Most post-acute healthcare business, including home medical equipment, grew up as a physician-centric business model. The physician, or another party who is essentially an extension of the doc, is at the center, the decision maker. The doc, or designee(s), chooses the therapy, the supplier, and, often the specific item. That model still controls over half the market and that market segment will experience strong unit growth over the next two decades, in virtually every category. This model requires winning at the doctor level, through relationships, convenience to the doc, speed, clinical competence or service.
Another major segment is the payer-centric model. This model has the payer as the primary decision-maker. The payer selects, sometimes through rules and sometimes indirectly, the therapy, the supplier and the price. This area is growing more rapidly as payers seek solutions to the problems they face. Pricing is always a priority issue with the payer, but they also care about performance outcomes, IT security, coverage capacity and data. Most suppliers are aware of the growth of this model, but don’t like it and are not doing much to play in this space.
The third broad segment is the patient-centric model. The patient is the decision maker, electing to do, or not do, based on their own perspectives and well-being. This is also a significant market segment and it has a high growth rate. Succeeding in a direct-to-patient model requires messaging directly to the consumer as well as crafting the offering around the things that matter to him or her. Some suppliers are “all-in” in this space, most others only have their toe in the water. The patient-centric model in HME was really born by Scooter Store 25 years ago. Inogen, cpap.com, Zyppah and CPAP Mini are some of the most aggressive patient-centric players today. If you have not noticed the ad spending by these folks you’re living in a cave. Google ad-words, talk radio and satellite radio are three spots where these suppliers are spending millions to reach the consumer directly, circumventing traditional physician control and payer control. Pharmaceuticals are another area where direct-to-consumer has come into prominence over the past decade. Drug companies spend $7 billion a year in the US on direct-to-consumer advertising for prescription drugs. Be clear – the direct-to-consumer model is working extremely well in healthcare. The consumer wants a better quality of life. They want to feel better or feel less pain. They want comfort. They want better options. And they want an easy and convenient way to access the product. None of these things are important to the physician – and as a result many providers who were built on physician-centric model are really not meeting the wants of the consumer.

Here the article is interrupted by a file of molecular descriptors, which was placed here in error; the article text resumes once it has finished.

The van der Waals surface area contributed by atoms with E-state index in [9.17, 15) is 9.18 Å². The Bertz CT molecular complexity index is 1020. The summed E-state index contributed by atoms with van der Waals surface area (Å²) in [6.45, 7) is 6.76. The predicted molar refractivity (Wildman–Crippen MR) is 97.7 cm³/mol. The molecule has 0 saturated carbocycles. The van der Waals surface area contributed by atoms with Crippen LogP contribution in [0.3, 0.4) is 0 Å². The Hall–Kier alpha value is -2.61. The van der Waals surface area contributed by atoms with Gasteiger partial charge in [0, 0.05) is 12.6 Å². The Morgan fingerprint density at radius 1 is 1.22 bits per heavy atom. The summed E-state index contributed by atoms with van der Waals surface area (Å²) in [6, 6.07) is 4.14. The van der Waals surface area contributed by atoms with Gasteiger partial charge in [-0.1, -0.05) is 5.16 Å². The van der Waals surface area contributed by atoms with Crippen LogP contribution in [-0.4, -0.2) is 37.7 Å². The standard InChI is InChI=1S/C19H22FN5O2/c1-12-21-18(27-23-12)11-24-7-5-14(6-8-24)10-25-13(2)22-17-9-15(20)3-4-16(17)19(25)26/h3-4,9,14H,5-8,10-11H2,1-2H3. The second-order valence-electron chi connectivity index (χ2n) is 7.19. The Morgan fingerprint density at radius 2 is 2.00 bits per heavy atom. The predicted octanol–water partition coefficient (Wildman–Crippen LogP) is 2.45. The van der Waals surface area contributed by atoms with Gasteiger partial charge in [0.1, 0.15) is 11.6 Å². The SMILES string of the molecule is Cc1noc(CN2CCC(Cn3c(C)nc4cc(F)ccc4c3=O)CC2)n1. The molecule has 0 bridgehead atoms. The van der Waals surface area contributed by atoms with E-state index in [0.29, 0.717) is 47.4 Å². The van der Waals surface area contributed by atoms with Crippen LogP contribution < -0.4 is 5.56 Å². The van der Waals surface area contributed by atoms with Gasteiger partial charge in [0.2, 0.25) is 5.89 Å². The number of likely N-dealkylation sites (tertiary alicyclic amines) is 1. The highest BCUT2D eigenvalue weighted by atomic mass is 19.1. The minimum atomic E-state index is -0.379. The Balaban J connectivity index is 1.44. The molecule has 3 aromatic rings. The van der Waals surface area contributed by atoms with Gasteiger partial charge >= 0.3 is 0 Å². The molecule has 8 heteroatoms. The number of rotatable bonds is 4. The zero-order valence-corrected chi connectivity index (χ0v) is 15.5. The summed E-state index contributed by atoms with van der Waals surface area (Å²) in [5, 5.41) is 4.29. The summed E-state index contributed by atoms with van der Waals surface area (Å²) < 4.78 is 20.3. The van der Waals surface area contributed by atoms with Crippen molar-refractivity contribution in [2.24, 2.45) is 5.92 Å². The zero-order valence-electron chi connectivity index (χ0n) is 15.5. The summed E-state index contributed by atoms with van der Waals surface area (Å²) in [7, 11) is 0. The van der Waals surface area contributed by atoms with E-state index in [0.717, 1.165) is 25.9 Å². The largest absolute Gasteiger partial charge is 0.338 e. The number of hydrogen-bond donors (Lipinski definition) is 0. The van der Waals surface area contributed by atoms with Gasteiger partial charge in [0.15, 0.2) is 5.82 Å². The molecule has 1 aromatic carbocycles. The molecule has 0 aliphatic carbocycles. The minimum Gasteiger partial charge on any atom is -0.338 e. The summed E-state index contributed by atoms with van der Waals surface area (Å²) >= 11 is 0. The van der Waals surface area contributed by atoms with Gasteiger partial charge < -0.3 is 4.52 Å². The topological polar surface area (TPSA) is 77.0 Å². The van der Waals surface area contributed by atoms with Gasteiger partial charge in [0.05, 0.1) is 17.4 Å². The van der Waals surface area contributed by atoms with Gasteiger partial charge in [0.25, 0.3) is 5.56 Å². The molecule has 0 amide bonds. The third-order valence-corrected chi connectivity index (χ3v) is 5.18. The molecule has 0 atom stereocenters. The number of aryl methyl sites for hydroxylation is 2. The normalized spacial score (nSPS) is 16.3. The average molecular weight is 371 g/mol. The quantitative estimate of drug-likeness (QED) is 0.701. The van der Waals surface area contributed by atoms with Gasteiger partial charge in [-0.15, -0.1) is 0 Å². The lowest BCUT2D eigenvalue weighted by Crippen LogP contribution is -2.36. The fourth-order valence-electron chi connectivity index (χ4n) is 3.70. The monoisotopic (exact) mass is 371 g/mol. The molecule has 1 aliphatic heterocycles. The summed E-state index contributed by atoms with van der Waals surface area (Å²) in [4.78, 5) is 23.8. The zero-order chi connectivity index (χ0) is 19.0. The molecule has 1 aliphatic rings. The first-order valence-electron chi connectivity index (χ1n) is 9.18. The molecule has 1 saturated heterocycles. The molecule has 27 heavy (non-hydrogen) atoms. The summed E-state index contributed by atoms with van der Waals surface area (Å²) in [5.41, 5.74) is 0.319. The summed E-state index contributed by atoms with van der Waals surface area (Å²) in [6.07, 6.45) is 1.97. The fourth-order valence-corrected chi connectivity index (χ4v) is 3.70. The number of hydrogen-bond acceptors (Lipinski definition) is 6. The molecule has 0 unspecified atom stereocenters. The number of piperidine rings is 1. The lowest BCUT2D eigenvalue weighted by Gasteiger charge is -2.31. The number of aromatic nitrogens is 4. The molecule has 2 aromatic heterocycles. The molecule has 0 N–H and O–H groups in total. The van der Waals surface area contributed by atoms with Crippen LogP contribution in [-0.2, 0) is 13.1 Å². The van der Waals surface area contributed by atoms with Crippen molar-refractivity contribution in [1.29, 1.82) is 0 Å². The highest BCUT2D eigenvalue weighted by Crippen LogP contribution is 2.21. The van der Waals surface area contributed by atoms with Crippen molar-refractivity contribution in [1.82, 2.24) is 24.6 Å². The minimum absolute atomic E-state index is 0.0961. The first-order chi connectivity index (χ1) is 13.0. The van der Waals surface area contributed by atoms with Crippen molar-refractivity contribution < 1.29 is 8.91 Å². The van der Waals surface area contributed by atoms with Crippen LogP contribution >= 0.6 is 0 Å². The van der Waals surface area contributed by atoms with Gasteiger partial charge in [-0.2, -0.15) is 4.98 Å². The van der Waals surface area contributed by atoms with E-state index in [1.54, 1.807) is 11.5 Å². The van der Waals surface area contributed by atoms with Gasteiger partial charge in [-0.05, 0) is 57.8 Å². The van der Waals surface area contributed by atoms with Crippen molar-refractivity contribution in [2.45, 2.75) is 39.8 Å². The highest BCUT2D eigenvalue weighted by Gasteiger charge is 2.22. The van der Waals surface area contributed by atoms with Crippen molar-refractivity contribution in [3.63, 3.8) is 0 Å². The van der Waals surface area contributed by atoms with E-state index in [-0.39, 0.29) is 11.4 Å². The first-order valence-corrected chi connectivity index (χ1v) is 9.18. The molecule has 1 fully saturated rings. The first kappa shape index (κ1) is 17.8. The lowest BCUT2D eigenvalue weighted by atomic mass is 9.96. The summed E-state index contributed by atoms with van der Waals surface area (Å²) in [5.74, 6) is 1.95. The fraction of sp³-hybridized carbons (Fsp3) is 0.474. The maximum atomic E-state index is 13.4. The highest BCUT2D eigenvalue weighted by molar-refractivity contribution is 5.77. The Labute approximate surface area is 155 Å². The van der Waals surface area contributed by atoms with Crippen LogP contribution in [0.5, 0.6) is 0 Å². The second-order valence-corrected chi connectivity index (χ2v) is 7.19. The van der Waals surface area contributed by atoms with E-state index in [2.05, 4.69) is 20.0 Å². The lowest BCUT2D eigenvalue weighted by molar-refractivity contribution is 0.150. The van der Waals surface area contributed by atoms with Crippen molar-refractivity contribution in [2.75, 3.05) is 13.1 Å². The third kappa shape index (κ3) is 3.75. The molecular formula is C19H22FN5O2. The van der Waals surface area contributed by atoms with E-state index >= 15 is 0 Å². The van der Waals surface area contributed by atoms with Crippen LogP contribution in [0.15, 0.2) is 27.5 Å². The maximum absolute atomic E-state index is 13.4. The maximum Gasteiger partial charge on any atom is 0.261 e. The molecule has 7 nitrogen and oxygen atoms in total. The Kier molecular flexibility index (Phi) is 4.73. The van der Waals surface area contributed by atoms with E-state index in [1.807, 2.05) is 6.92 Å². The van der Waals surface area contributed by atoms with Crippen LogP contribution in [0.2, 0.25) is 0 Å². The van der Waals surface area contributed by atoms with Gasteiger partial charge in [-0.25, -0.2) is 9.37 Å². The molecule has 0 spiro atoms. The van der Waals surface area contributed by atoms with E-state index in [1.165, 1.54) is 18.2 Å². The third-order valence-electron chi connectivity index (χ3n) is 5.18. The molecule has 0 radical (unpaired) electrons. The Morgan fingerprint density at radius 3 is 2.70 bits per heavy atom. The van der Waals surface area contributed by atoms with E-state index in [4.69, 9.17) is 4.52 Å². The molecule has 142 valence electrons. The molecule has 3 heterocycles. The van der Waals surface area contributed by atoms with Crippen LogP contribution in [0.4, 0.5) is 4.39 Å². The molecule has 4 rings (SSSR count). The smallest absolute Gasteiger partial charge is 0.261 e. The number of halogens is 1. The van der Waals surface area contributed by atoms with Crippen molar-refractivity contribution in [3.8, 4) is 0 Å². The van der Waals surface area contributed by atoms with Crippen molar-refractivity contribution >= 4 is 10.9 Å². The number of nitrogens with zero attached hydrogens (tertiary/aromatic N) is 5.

Each of these three models present tremendous opportunities, but growth rates vary. Each requires a distinct approach to be successful. Healthcare providers must understand and then meet the needs of the particular decision maker at the center. Resources must be aligned in a way that optimizes your ability to succeed in the channel in which you are seeking to compete. Recognize that those things that are most important to each of the three decision makers – doctor, payer, and patient – are often different and your approach must be focused on the priorities of your target.